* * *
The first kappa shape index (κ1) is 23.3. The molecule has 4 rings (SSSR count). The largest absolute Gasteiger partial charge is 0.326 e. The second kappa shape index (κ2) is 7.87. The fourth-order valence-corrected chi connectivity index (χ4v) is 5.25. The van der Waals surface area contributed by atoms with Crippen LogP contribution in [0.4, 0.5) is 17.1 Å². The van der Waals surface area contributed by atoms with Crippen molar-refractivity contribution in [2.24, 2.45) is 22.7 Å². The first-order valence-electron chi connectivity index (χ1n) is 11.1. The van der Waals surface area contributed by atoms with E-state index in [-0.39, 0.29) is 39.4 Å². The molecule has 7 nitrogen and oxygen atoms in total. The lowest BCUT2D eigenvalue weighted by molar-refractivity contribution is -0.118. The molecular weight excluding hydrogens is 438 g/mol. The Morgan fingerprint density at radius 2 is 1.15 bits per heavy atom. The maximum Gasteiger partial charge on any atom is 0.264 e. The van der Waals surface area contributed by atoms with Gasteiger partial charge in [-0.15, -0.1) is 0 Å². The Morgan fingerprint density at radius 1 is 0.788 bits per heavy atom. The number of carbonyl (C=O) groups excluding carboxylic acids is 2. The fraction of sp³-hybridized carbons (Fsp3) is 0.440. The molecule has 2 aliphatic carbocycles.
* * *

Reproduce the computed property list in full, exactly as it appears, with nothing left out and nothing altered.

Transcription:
The first kappa shape index (κ1) is 23.3. The molecule has 4 rings (SSSR count). The largest absolute Gasteiger partial charge is 0.326 e. The second kappa shape index (κ2) is 7.87. The fourth-order valence-corrected chi connectivity index (χ4v) is 5.25. The van der Waals surface area contributed by atoms with Crippen LogP contribution in [0.4, 0.5) is 17.1 Å². The van der Waals surface area contributed by atoms with Crippen molar-refractivity contribution in [2.24, 2.45) is 22.7 Å². The first-order valence-electron chi connectivity index (χ1n) is 11.1. The van der Waals surface area contributed by atoms with E-state index in [-0.39, 0.29) is 39.4 Å². The molecule has 7 nitrogen and oxygen atoms in total. The lowest BCUT2D eigenvalue weighted by molar-refractivity contribution is -0.118. The molecular weight excluding hydrogens is 438 g/mol. The Morgan fingerprint density at radius 2 is 1.15 bits per heavy atom. The maximum Gasteiger partial charge on any atom is 0.264 e. The van der Waals surface area contributed by atoms with Gasteiger partial charge in [-0.15, -0.1) is 0 Å². The Morgan fingerprint density at radius 1 is 0.788 bits per heavy atom. The number of carbonyl (C=O) groups excluding carboxylic acids is 2. The fraction of sp³-hybridized carbons (Fsp3) is 0.440. The molecule has 2 aliphatic carbocycles.